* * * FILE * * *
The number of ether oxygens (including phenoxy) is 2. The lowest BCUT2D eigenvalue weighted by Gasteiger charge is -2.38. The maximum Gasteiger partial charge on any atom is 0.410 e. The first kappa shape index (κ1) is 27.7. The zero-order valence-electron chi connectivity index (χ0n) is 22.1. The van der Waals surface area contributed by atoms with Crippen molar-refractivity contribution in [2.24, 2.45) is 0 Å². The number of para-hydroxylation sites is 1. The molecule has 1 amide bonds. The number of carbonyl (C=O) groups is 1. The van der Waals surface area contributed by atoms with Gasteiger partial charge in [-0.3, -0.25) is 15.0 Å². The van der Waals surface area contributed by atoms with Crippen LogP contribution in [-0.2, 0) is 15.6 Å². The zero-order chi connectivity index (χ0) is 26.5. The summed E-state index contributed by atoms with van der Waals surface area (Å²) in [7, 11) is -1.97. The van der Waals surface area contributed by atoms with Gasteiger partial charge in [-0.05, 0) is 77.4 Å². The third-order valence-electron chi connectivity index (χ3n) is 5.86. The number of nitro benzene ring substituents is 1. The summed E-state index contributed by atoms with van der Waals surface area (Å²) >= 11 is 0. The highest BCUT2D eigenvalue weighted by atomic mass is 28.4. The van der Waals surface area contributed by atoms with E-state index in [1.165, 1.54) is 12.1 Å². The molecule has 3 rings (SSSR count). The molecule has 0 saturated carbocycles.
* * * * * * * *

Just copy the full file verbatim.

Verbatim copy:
The number of ether oxygens (including phenoxy) is 2. The lowest BCUT2D eigenvalue weighted by Gasteiger charge is -2.38. The maximum Gasteiger partial charge on any atom is 0.410 e. The first kappa shape index (κ1) is 27.7. The zero-order valence-electron chi connectivity index (χ0n) is 22.1. The van der Waals surface area contributed by atoms with Crippen molar-refractivity contribution in [2.24, 2.45) is 0 Å². The number of para-hydroxylation sites is 1. The molecule has 1 amide bonds. The number of carbonyl (C=O) groups is 1. The van der Waals surface area contributed by atoms with Gasteiger partial charge in [-0.3, -0.25) is 15.0 Å². The van der Waals surface area contributed by atoms with Crippen LogP contribution in [-0.2, 0) is 15.6 Å². The zero-order chi connectivity index (χ0) is 26.5. The summed E-state index contributed by atoms with van der Waals surface area (Å²) in [7, 11) is -1.97. The van der Waals surface area contributed by atoms with Gasteiger partial charge in [-0.05, 0) is 77.4 Å². The third-order valence-electron chi connectivity index (χ3n) is 5.86. The number of nitro benzene ring substituents is 1. The summed E-state index contributed by atoms with van der Waals surface area (Å²) >= 11 is 0. The highest BCUT2D eigenvalue weighted by atomic mass is 28.4. The van der Waals surface area contributed by atoms with E-state index in [1.165, 1.54) is 12.1 Å². The molecule has 3 rings (SSSR count). The molecule has 0 saturated carbocycles.